One night The Great Freddie, a young ventriloquist, is possessed by a dybbuk.
A Jewish spirit. A scrappy demon who glows as if spray-painted by moonlight.
The dybbuk is revealed to be the ghost of a twelve-year-old boy named Avrom Amos, a victim of the Nazis during World War II. In a plucky scheme to seek revenge, he commandeers The Great Freddie's stage act and entraps the entertainer in the postwar ashes of Germany. Behind the footlights, the dybbuk lights up the terrible fate of a million and a half Jewish children, including Avrom himself.
What tricks does the dybbuk have up his ghostly sleeve? Prepare to be astonished. . . .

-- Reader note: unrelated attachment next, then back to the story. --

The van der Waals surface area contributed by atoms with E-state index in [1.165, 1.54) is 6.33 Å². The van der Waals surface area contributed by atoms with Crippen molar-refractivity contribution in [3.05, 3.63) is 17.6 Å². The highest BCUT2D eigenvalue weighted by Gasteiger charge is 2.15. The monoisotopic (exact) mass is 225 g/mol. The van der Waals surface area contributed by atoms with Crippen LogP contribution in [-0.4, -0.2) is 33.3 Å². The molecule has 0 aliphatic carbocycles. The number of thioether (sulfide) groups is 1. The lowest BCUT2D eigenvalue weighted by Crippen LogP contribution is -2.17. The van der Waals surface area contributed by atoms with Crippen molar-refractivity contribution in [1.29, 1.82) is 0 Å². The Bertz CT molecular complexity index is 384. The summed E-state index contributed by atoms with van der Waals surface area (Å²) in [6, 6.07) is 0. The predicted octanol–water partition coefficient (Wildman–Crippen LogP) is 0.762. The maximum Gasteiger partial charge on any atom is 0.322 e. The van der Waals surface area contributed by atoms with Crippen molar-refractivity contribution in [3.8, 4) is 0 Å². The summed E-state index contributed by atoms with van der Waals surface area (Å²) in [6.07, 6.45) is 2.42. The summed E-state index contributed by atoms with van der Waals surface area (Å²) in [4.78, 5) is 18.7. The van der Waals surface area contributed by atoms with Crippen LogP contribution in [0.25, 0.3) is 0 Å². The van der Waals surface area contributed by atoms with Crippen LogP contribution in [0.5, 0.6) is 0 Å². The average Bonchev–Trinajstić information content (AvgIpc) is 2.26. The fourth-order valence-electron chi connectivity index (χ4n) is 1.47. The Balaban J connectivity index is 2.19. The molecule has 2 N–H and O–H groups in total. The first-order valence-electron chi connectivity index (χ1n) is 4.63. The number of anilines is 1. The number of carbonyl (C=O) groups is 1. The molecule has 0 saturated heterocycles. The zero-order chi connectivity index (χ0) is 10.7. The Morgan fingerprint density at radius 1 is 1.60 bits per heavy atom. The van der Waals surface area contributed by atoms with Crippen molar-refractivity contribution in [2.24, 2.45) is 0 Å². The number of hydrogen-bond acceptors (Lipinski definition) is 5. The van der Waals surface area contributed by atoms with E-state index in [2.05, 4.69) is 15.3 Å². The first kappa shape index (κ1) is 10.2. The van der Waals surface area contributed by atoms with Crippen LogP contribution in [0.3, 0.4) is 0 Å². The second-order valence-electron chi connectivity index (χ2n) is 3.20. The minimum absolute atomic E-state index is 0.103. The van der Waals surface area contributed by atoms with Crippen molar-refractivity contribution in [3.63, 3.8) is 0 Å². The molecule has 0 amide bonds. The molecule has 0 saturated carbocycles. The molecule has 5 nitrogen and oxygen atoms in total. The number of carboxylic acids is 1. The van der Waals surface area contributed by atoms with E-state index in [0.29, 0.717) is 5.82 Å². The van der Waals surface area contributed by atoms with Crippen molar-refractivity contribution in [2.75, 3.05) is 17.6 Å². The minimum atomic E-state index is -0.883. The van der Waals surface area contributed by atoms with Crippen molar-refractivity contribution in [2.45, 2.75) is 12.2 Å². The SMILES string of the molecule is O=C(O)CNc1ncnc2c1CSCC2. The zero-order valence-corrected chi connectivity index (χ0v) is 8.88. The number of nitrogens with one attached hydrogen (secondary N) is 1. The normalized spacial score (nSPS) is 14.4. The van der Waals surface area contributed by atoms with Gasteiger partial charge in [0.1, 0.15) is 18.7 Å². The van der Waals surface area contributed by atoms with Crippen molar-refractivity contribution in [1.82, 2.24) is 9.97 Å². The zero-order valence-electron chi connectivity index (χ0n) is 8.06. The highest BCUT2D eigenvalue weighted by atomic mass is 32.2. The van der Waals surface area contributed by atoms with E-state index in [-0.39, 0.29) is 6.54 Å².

Traveling into territory more commonly associated with Isaac Bashevis Singer, Newbery Medalist Fleischman (The Whipping Boy) draws attention to the especially cruel treatment of Jewish children during the Holocaust. The Great Freddie is a decorated GI, an orphan who has stayed in Europe and, by 1948, has found a toehold as a ventriloquist. And then Avrom Amos Poliakov shows up rather, takes over. Avrom Amos is a dybbuk, a wandering soul or ghost, and, by demonstrating how he might speak for Freddie's wooden dummy, Avrom Amos convinces Freddie to let him lodge within Freddie. The dybbuk makes good on his promise, and Freddie's act becomes the toast of Paris. But Avrom Amos has his own agenda, as Freddie knows. He wants to track down the infamous SS colonel who not only killed him but also tortured children, including his sister, and before long, the dybbuk co-opts Freddie's act and his interviews to spread the word about the SS colonel. The dybbuk's voice will shock some readers; he speaks in embittered, Yiddish-inflected English that drives home his point. Here is Avrom Amos giving Freddie a history lesson: You didn't hear told his Nazi meshuggeners, those lunatics, 'Soldiers of Germany, have some fun and go murder a million and a half Jewish kids? All ages! Babies, fine. Girls with ribbons in their hair, why not?' Fleischman inserts horrific factual details of Nazi brutality, and yet his message about bearing witness may be submerged beneath the sensational story line. Ages 9-14.